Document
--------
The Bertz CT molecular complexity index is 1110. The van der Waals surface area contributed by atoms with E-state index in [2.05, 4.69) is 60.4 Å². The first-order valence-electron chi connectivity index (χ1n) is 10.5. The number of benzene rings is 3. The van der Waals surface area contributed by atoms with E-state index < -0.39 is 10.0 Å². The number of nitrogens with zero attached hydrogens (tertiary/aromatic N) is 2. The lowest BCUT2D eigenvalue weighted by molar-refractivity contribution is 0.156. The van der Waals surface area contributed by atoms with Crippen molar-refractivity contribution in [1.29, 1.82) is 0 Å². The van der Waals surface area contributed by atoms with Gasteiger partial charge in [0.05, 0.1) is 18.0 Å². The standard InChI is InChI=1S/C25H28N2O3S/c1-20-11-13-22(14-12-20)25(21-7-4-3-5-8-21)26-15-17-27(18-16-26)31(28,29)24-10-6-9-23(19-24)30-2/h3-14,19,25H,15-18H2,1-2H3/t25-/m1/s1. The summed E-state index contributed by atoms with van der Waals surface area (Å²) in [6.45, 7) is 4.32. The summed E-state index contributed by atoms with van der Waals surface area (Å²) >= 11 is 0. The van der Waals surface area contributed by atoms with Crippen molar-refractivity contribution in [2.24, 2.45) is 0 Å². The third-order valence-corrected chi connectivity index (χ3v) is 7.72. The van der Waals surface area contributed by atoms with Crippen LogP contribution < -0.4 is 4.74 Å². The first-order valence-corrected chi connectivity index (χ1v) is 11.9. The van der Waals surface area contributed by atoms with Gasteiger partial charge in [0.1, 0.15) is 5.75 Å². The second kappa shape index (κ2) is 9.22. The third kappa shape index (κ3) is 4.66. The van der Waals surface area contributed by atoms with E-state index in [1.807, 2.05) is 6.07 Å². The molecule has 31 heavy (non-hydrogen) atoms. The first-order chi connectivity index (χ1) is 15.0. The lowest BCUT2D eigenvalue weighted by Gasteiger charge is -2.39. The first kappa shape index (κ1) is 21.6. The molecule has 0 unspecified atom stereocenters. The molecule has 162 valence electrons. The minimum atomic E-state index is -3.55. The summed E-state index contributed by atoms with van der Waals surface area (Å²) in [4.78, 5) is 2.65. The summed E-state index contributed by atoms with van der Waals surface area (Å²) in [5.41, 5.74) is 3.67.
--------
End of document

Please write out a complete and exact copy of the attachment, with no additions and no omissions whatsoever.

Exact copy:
The Bertz CT molecular complexity index is 1110. The van der Waals surface area contributed by atoms with E-state index in [2.05, 4.69) is 60.4 Å². The first-order valence-electron chi connectivity index (χ1n) is 10.5. The number of benzene rings is 3. The van der Waals surface area contributed by atoms with E-state index < -0.39 is 10.0 Å². The number of nitrogens with zero attached hydrogens (tertiary/aromatic N) is 2. The lowest BCUT2D eigenvalue weighted by molar-refractivity contribution is 0.156. The van der Waals surface area contributed by atoms with Crippen molar-refractivity contribution in [1.29, 1.82) is 0 Å². The van der Waals surface area contributed by atoms with Gasteiger partial charge in [0.05, 0.1) is 18.0 Å². The standard InChI is InChI=1S/C25H28N2O3S/c1-20-11-13-22(14-12-20)25(21-7-4-3-5-8-21)26-15-17-27(18-16-26)31(28,29)24-10-6-9-23(19-24)30-2/h3-14,19,25H,15-18H2,1-2H3/t25-/m1/s1. The summed E-state index contributed by atoms with van der Waals surface area (Å²) in [6.45, 7) is 4.32. The summed E-state index contributed by atoms with van der Waals surface area (Å²) >= 11 is 0. The van der Waals surface area contributed by atoms with Crippen molar-refractivity contribution in [2.24, 2.45) is 0 Å². The third-order valence-corrected chi connectivity index (χ3v) is 7.72. The van der Waals surface area contributed by atoms with Crippen LogP contribution < -0.4 is 4.74 Å². The first-order valence-corrected chi connectivity index (χ1v) is 11.9. The van der Waals surface area contributed by atoms with Gasteiger partial charge in [0.1, 0.15) is 5.75 Å². The second kappa shape index (κ2) is 9.22. The third kappa shape index (κ3) is 4.66. The van der Waals surface area contributed by atoms with E-state index in [1.807, 2.05) is 6.07 Å². The molecule has 31 heavy (non-hydrogen) atoms. The first-order chi connectivity index (χ1) is 15.0. The lowest BCUT2D eigenvalue weighted by Gasteiger charge is -2.39. The first kappa shape index (κ1) is 21.6. The molecule has 0 unspecified atom stereocenters. The molecule has 162 valence electrons. The minimum atomic E-state index is -3.55. The summed E-state index contributed by atoms with van der Waals surface area (Å²) in [4.78, 5) is 2.65. The summed E-state index contributed by atoms with van der Waals surface area (Å²) in [5.41, 5.74) is 3.67.